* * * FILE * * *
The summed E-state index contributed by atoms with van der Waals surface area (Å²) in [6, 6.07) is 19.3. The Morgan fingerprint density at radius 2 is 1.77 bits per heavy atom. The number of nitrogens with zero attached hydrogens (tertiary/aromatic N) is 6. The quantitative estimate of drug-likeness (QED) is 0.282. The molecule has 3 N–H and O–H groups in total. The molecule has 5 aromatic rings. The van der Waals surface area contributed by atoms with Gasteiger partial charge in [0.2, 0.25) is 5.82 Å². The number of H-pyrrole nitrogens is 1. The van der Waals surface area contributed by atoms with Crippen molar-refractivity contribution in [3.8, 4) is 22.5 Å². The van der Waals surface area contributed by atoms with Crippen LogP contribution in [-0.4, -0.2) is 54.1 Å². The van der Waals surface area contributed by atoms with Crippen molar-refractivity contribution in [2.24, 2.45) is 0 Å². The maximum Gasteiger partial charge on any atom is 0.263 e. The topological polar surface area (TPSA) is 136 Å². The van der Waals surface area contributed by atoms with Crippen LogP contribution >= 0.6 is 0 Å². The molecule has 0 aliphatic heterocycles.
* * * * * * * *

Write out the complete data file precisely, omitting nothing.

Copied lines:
The summed E-state index contributed by atoms with van der Waals surface area (Å²) in [6, 6.07) is 19.3. The Morgan fingerprint density at radius 2 is 1.77 bits per heavy atom. The number of nitrogens with zero attached hydrogens (tertiary/aromatic N) is 6. The quantitative estimate of drug-likeness (QED) is 0.282. The molecule has 3 N–H and O–H groups in total. The molecule has 5 aromatic rings. The van der Waals surface area contributed by atoms with Gasteiger partial charge in [0.2, 0.25) is 5.82 Å². The number of H-pyrrole nitrogens is 1. The van der Waals surface area contributed by atoms with Crippen molar-refractivity contribution in [3.8, 4) is 22.5 Å². The van der Waals surface area contributed by atoms with Crippen LogP contribution in [-0.4, -0.2) is 54.1 Å². The van der Waals surface area contributed by atoms with Crippen molar-refractivity contribution in [2.24, 2.45) is 0 Å². The maximum Gasteiger partial charge on any atom is 0.263 e. The topological polar surface area (TPSA) is 136 Å². The van der Waals surface area contributed by atoms with Crippen LogP contribution >= 0.6 is 0 Å². The molecule has 0 aliphatic heterocycles.